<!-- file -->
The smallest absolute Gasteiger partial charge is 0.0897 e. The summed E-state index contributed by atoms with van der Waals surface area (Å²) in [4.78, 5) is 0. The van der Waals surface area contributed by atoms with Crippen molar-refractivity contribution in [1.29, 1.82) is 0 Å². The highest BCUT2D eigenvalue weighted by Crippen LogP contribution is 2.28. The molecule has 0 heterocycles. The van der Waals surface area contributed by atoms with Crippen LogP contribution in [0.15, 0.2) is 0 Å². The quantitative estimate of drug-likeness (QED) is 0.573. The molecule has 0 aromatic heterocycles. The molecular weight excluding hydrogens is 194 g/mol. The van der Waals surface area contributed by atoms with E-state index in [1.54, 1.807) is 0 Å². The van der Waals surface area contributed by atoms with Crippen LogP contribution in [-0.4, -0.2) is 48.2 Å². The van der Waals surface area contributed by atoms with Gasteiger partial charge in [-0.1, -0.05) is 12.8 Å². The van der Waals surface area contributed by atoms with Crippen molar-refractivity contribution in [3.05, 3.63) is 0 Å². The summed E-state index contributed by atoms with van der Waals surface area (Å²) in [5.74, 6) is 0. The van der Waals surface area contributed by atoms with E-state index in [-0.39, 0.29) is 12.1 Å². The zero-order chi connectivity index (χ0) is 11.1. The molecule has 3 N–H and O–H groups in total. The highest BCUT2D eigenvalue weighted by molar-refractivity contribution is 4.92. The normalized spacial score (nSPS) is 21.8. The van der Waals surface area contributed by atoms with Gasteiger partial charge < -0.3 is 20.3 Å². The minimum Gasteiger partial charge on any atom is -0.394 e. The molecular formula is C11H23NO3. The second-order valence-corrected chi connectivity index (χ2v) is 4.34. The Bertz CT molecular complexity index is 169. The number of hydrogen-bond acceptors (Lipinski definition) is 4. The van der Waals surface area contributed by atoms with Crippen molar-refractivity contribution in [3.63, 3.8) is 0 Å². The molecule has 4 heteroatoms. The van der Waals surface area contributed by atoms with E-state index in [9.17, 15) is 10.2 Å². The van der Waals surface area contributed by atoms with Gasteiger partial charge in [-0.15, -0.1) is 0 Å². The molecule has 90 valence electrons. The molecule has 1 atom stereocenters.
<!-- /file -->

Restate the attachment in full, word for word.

The smallest absolute Gasteiger partial charge is 0.0897 e. The summed E-state index contributed by atoms with van der Waals surface area (Å²) in [4.78, 5) is 0. The van der Waals surface area contributed by atoms with Crippen molar-refractivity contribution in [1.29, 1.82) is 0 Å². The highest BCUT2D eigenvalue weighted by Crippen LogP contribution is 2.28. The molecule has 0 heterocycles. The van der Waals surface area contributed by atoms with Crippen LogP contribution in [0.15, 0.2) is 0 Å². The quantitative estimate of drug-likeness (QED) is 0.573. The molecule has 0 aromatic heterocycles. The molecular weight excluding hydrogens is 194 g/mol. The van der Waals surface area contributed by atoms with E-state index in [1.54, 1.807) is 0 Å². The van der Waals surface area contributed by atoms with Crippen LogP contribution in [-0.4, -0.2) is 48.2 Å². The van der Waals surface area contributed by atoms with Gasteiger partial charge in [-0.1, -0.05) is 12.8 Å². The van der Waals surface area contributed by atoms with Crippen molar-refractivity contribution in [3.05, 3.63) is 0 Å². The summed E-state index contributed by atoms with van der Waals surface area (Å²) in [5.74, 6) is 0. The van der Waals surface area contributed by atoms with E-state index in [-0.39, 0.29) is 12.1 Å². The zero-order chi connectivity index (χ0) is 11.1. The molecule has 3 N–H and O–H groups in total. The highest BCUT2D eigenvalue weighted by molar-refractivity contribution is 4.92. The normalized spacial score (nSPS) is 21.8. The van der Waals surface area contributed by atoms with Gasteiger partial charge < -0.3 is 20.3 Å². The minimum Gasteiger partial charge on any atom is -0.394 e. The molecular formula is C11H23NO3. The second-order valence-corrected chi connectivity index (χ2v) is 4.34. The Bertz CT molecular complexity index is 169. The number of hydrogen-bond acceptors (Lipinski definition) is 4. The van der Waals surface area contributed by atoms with Crippen molar-refractivity contribution in [3.63, 3.8) is 0 Å². The molecule has 4 heteroatoms. The van der Waals surface area contributed by atoms with E-state index in [9.17, 15) is 10.2 Å². The van der Waals surface area contributed by atoms with Gasteiger partial charge in [-0.15, -0.1) is 0 Å². The molecule has 90 valence electrons. The molecule has 1 atom stereocenters.